Partnering With Community-Dwelling Individuals With Diabetes for Health Behavior Change Using Action Plans: An Innovation in Health Professionals Education and Practice

Teresa Barry Hultquist, Sara E Brown, Jenenne A Geske, Katherine Kaiser, Denise Waibel-Rycek

Research output: Contribution to journalArticle

Abstract

Health care practitioners support or hinder an individual’s attempts to self-manage health behavior. Practitioners must understand an individual’s health needs and goals to effectively partner for behavior change. Self-management support (SMS) promote efforts toward positive health behavior change. Practitioners need training to provide effective SMS, beginning with their formal education. The purpose of this educational practice project was to integrate an evidence-based intervention (SMS using action plans) into a nursing curriculum. Three sequential steps included (1) providing foundational SMS education, (2) SMS application with students’ personal action plans, and (3) implementing SMS with community-dwelling individuals with diabetes. Students (n = 130) partnered with participants (n = 85), developing short- (n = 240) and long-term (n = 99) action plans during home visits. The average baseline Diabetes Empowerment Scale score measuring participant’s perceived psychosocial diabetes management self-efficacy was 4.3 (1-5 scale, SD = 0.51, n = 83). Most common short-term actions related to physical activity (n = 100, 42%) and healthy eating (n = 61, 25%). Average participant confidence level was 7.7 (SD = 1.9, 0-10 scale). Short-term goal evaluation (n = 209) revealed 66% (n = 137) were met more than 50% of the time. Both participants (99%) and students (99%) expressed satisfaction with home visit and action plan experiences. This teaching–learning experience is replicable and applicable to any professional health care student.

Original languageEnglish (US)
Pages (from-to)906-915
Number of pages10
JournalHealth promotion practice
Volume16
Issue number6
DOIs
StatePublished - Nov 1 2015

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Independent Living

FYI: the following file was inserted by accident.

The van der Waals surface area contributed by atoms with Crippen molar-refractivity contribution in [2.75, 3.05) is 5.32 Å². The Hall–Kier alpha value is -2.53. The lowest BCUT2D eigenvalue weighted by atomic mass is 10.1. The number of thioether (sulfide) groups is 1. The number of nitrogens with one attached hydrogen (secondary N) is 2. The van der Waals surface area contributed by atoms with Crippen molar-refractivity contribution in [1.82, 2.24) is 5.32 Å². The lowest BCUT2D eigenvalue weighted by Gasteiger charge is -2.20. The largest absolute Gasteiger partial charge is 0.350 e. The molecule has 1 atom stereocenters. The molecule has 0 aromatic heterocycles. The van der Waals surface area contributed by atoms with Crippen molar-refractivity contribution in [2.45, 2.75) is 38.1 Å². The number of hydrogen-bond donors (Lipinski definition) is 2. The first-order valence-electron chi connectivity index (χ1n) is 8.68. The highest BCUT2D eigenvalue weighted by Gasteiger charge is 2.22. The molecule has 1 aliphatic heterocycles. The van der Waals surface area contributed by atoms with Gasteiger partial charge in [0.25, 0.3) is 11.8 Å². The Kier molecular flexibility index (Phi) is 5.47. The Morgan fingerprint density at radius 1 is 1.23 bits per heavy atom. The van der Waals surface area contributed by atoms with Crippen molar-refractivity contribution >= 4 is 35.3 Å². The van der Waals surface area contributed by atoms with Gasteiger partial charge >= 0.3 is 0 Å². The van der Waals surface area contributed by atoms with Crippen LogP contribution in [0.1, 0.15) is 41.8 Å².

Professional Education
Professional Practice
Health Behavior
Self Care
Health Education
Students
House Calls
Delivery of Health Care
Education
Self Efficacy
Curriculum
Nursing
Exercise
Health

Keywords

  • behavior change
  • diabetes
  • patient education
  • training

ASJC Scopus subject areas

  • Public Health, Environmental and Occupational Health
  • Nursing (miscellaneous)

Cite this

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title = "Partnering With Community-Dwelling Individuals With Diabetes for Health Behavior Change Using Action Plans: An Innovation in Health Professionals Education and Practice",
abstract = "Health care practitioners support or hinder an individual’s attempts to self-manage health behavior. Practitioners must understand an individual’s health needs and goals to effectively partner for behavior change. Self-management support (SMS) promote efforts toward positive health behavior change. Practitioners need training to provide effective SMS, beginning with their formal education. The purpose of this educational practice project was to integrate an evidence-based intervention (SMS using action plans) into a nursing curriculum. Three sequential steps included (1) providing foundational SMS education, (2) SMS application with students’ personal action plans, and (3) implementing SMS with community-dwelling individuals with diabetes. Students (n = 130) partnered with participants (n = 85), developing short- (n = 240) and long-term (n = 99) action plans during home visits. The average baseline Diabetes Empowerment Scale score measuring participant’s perceived psychosocial diabetes management self-efficacy was 4.3 (1-5 scale, SD = 0.51, n = 83). Most common short-term actions related to physical activity (n = 100, 42{\%}) and healthy eating (n = 61, 25{\%}). Average participant confidence level was 7.7 (SD = 1.9, 0-10 scale). Short-term goal evaluation (n = 209) revealed 66{\%} (n = 137) were met more than 50{\%} of the time. Both participants (99{\%}) and students (99{\%}) expressed satisfaction with home visit and action plan experiences. This teaching–learning experience is replicable and applicable to any professional health care student.",
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